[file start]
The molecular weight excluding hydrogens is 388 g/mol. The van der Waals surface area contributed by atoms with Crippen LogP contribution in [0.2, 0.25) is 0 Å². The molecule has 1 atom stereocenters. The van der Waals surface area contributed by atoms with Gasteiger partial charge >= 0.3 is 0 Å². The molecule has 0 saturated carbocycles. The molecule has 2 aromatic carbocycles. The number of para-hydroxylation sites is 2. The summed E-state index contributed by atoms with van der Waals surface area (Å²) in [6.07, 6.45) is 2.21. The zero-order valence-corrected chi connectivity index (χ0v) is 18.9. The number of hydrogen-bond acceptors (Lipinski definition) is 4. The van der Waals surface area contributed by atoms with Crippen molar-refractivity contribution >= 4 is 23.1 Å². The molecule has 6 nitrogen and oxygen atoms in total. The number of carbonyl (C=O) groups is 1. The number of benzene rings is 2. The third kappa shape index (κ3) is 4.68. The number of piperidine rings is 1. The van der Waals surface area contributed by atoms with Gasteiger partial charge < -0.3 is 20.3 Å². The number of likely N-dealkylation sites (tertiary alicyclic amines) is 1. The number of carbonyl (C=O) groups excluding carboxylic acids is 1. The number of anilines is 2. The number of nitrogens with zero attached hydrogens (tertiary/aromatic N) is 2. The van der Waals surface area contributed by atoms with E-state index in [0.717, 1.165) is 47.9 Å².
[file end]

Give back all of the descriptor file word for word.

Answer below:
The molecular weight excluding hydrogens is 388 g/mol. The van der Waals surface area contributed by atoms with Crippen LogP contribution in [0.2, 0.25) is 0 Å². The molecule has 1 atom stereocenters. The van der Waals surface area contributed by atoms with Gasteiger partial charge >= 0.3 is 0 Å². The molecule has 0 saturated carbocycles. The molecule has 2 aromatic carbocycles. The number of para-hydroxylation sites is 2. The summed E-state index contributed by atoms with van der Waals surface area (Å²) in [6.07, 6.45) is 2.21. The zero-order valence-corrected chi connectivity index (χ0v) is 18.9. The number of hydrogen-bond acceptors (Lipinski definition) is 4. The van der Waals surface area contributed by atoms with Crippen molar-refractivity contribution >= 4 is 23.1 Å². The molecule has 6 nitrogen and oxygen atoms in total. The number of carbonyl (C=O) groups is 1. The number of benzene rings is 2. The third kappa shape index (κ3) is 4.68. The number of piperidine rings is 1. The van der Waals surface area contributed by atoms with Gasteiger partial charge < -0.3 is 20.3 Å². The number of likely N-dealkylation sites (tertiary alicyclic amines) is 1. The number of carbonyl (C=O) groups excluding carboxylic acids is 1. The number of anilines is 2. The number of nitrogens with zero attached hydrogens (tertiary/aromatic N) is 2. The van der Waals surface area contributed by atoms with E-state index in [0.717, 1.165) is 47.9 Å².